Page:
I fully support the 2nd Amendment and the right to bear arms, but not armour piercing bullitts. Not too many deers wearing Kavilar.

I support separation of church and state. Believe what you what. Just don’t require me to believe it too. And while we’re at it, the Founding Fathers had no problem with religion. They just didn’t want a state or official religion like in England. As far as putting religious displays on public property, so long as it’s not an official endorsement, go for it. Just remember, other religions should be afforded the same opportunity.

The older I get, and the more doctors, insurance forms I have to deal with, the more I believe we need a basic national healthcare program like single payer. Why are we the only Western nation (and one of the few nations in general) without one? Why do we have such poor health care in comparison some other industrialized nations, including a much higher than average infant morality rate? Why do we pay more for prescriptions that are identical and cheaper in other countries? We need national healthcare now.

I fully and completely support unions and the right to organize, strike, and collectively bargain. I think we need stronger and more active grassroots unions like we used to have in the 40s, 50s, and early 60s. And, as in Europe, I would like to see a percentage of board seats reserved for employees, union or otherwise. You know, when I ran for State Representative in 2004 on the Republican ticket, I had 30 volunteers, most all of whom were either active or retired union members. They understood that working families need support on both sides of aisle. Unions too need to ignore party label and look at the individual. Oddly, corporations and old union bosses seem to be on the same side when promoting their “us versus them” mentality. All you end up with is divided labor.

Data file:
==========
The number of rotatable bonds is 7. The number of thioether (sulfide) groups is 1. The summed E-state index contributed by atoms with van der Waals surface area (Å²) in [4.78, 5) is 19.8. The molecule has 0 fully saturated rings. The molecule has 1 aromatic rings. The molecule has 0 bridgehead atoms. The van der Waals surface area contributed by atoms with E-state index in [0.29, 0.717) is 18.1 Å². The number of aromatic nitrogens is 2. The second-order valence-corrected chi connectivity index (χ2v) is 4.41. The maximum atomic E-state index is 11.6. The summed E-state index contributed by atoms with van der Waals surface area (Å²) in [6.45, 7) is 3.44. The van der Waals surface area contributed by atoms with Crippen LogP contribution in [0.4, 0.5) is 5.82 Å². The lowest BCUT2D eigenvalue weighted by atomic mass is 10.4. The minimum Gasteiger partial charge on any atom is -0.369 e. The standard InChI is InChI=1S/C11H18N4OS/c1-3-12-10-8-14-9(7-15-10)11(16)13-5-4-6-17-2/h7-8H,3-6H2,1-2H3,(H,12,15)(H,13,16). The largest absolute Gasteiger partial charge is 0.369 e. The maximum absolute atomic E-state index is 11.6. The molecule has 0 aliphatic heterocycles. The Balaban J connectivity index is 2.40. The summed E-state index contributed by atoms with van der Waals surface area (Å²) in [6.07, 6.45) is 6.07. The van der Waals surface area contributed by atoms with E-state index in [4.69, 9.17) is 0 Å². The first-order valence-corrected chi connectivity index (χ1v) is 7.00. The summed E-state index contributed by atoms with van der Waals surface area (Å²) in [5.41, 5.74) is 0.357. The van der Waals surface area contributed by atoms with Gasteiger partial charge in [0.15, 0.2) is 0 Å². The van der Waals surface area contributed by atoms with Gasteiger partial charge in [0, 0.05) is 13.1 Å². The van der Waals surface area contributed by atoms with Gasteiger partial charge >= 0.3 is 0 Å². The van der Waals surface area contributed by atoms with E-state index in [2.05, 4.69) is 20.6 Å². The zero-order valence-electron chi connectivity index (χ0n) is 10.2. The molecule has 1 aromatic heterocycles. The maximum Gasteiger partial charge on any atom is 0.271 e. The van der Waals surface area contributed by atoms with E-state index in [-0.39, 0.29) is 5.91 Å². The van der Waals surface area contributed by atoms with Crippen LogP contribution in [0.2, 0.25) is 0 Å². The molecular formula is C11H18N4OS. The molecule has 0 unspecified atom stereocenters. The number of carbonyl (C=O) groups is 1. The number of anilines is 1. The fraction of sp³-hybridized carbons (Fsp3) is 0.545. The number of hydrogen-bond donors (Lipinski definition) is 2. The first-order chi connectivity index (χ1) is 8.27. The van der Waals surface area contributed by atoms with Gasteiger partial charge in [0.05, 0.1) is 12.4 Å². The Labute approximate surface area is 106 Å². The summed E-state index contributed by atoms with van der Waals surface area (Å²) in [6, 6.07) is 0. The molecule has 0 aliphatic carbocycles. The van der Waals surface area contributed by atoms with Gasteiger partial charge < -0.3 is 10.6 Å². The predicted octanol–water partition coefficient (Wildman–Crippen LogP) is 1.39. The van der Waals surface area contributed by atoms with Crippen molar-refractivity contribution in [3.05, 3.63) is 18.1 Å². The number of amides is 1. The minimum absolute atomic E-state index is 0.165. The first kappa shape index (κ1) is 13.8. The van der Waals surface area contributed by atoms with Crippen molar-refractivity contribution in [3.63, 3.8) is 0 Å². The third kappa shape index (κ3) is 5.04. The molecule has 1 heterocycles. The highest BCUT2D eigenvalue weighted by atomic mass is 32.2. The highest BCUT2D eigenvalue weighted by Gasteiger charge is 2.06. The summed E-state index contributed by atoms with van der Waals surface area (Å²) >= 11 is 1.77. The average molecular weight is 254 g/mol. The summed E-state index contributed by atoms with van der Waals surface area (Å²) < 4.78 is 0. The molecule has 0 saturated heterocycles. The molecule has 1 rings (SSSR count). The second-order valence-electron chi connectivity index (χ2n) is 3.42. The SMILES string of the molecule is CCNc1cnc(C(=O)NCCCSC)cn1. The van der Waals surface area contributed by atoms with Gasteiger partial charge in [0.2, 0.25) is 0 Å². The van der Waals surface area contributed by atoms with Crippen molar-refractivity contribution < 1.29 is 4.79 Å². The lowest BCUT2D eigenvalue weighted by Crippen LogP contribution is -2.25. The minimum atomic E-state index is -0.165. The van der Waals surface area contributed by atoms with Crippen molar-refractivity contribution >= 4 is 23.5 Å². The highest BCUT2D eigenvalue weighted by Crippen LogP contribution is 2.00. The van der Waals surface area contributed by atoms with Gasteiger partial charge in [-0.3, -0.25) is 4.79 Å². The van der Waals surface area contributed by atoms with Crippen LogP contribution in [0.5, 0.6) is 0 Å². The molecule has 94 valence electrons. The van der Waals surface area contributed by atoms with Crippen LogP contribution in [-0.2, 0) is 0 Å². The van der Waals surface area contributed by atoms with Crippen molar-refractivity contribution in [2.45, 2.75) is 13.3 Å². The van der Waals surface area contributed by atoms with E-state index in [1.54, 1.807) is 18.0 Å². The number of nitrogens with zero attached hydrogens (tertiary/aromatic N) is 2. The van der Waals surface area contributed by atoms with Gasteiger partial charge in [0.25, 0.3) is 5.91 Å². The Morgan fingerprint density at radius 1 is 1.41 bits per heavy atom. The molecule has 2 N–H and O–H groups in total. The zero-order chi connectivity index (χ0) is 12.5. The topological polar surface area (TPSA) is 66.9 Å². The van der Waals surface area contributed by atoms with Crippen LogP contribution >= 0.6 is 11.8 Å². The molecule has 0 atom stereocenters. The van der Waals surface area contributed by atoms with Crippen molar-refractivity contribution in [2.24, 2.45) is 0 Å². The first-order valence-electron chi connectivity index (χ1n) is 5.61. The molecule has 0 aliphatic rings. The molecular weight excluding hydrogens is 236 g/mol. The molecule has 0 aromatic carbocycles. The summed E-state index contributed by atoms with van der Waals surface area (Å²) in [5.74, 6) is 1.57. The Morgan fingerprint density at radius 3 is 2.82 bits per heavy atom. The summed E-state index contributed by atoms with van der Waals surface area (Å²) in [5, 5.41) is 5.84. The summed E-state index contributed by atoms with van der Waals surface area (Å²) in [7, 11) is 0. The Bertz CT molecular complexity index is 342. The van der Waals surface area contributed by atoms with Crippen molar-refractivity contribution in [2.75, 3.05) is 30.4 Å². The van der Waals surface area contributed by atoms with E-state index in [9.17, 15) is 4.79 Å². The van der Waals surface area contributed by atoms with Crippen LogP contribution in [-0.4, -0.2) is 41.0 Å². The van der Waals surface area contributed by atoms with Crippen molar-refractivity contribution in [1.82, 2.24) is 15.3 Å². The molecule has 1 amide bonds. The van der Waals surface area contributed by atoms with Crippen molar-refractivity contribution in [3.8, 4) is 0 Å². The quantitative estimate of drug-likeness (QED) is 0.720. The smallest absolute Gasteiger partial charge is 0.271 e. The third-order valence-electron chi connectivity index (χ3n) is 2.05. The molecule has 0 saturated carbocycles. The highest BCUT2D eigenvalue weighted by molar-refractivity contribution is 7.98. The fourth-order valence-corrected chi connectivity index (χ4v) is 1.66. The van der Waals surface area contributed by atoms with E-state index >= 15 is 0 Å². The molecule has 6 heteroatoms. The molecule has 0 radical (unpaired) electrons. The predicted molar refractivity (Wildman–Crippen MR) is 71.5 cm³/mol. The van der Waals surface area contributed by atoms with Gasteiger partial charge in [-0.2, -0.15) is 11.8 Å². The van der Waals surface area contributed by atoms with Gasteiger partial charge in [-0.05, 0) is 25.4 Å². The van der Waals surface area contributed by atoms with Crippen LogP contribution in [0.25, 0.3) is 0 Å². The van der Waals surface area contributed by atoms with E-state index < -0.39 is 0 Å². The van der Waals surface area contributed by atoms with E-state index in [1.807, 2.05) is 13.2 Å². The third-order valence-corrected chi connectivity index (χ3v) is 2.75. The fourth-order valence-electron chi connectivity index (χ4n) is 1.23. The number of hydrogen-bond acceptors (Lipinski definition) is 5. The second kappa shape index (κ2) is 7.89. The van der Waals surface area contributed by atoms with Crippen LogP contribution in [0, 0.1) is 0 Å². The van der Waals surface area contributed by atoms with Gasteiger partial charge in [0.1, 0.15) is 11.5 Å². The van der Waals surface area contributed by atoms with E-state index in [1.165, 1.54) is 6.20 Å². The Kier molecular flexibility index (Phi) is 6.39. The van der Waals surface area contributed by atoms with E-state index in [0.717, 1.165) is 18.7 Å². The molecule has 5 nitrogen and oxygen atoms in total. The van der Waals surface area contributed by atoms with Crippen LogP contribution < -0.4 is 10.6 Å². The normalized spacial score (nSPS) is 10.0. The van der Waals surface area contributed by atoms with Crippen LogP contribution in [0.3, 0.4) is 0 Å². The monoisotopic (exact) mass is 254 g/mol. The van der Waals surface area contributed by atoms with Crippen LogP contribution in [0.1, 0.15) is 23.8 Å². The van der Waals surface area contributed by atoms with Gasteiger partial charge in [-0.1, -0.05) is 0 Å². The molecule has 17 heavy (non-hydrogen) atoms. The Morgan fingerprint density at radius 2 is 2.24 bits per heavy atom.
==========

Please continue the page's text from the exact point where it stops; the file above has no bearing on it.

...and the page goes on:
I think the area where we fall flat on our face the most is education. Teachers have become glorified babysitters. They’re not. They’re there to teach. Teachers have also been put in a position where they teach kids how to prepare and take one test and one test only. Wrong. Kids should be taught a broad curriculum with an emphasis on writing, reading, science, math in grades 1 through 12. However, they need to know basic history and geography, and exposure to arts too. We want well rounded high school graduates. We also need to pay teachers more, based on their performance. I see no reason why jocks earn millions while some teachers can barely make ends meet. Wrong priorities folks. I also think kids should be required, beginning in the sixth grade, required to take a citizenship or civics class, where they volunteer in the community in order to graduate. Learning to give back to society won’t hurt them any.

I fully support our military. I’m a disabled veteran, and active with the DAV and AmVets. These brave men and women deserve the best America has to offer in terms of equipment, training, healthcare, and benefits. Along the same vein, the same goes for law enforcement, firefighters, and EMS. None of these folks get paid nearly enough to do what they do on a daily basis. God love ‘em all.